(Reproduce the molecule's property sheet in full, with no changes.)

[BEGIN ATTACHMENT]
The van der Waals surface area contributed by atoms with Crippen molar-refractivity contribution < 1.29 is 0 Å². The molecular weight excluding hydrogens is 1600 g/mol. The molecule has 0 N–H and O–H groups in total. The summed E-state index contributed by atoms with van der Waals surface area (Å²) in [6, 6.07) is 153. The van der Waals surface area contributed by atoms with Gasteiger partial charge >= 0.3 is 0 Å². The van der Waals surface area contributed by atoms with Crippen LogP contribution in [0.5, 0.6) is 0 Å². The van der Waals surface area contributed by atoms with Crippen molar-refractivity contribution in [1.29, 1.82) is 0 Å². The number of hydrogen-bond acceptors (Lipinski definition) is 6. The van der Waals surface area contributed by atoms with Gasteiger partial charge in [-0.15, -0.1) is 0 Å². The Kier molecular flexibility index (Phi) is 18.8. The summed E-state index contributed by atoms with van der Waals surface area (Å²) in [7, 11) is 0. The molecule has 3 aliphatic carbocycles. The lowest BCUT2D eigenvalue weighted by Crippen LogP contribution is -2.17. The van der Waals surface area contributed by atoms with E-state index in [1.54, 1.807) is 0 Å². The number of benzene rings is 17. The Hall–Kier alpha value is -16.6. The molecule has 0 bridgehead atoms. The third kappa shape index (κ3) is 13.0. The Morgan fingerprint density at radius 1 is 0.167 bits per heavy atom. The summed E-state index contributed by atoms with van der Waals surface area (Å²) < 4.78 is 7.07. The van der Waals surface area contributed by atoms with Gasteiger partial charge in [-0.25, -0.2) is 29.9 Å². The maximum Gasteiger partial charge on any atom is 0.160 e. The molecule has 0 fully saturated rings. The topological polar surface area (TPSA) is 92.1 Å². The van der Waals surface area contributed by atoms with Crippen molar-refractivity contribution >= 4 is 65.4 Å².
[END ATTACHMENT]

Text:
The van der Waals surface area contributed by atoms with Crippen molar-refractivity contribution < 1.29 is 0 Å². The molecular weight excluding hydrogens is 1600 g/mol. The molecule has 0 N–H and O–H groups in total. The summed E-state index contributed by atoms with van der Waals surface area (Å²) in [6, 6.07) is 153. The van der Waals surface area contributed by atoms with Gasteiger partial charge >= 0.3 is 0 Å². The van der Waals surface area contributed by atoms with Crippen LogP contribution in [0.5, 0.6) is 0 Å². The van der Waals surface area contributed by atoms with Crippen molar-refractivity contribution in [1.29, 1.82) is 0 Å². The number of hydrogen-bond acceptors (Lipinski definition) is 6. The van der Waals surface area contributed by atoms with Gasteiger partial charge in [-0.15, -0.1) is 0 Å². The Kier molecular flexibility index (Phi) is 18.8. The summed E-state index contributed by atoms with van der Waals surface area (Å²) in [7, 11) is 0. The molecule has 3 aliphatic carbocycles. The lowest BCUT2D eigenvalue weighted by Crippen LogP contribution is -2.17. The van der Waals surface area contributed by atoms with E-state index in [1.54, 1.807) is 0 Å². The number of benzene rings is 17. The Hall–Kier alpha value is -16.6. The molecule has 0 bridgehead atoms. The third kappa shape index (κ3) is 13.0. The Morgan fingerprint density at radius 1 is 0.167 bits per heavy atom. The summed E-state index contributed by atoms with van der Waals surface area (Å²) < 4.78 is 7.07. The van der Waals surface area contributed by atoms with Gasteiger partial charge in [-0.25, -0.2) is 29.9 Å². The maximum Gasteiger partial charge on any atom is 0.160 e. The molecule has 0 fully saturated rings. The topological polar surface area (TPSA) is 92.1 Å². The van der Waals surface area contributed by atoms with Crippen molar-refractivity contribution >= 4 is 65.4 Å².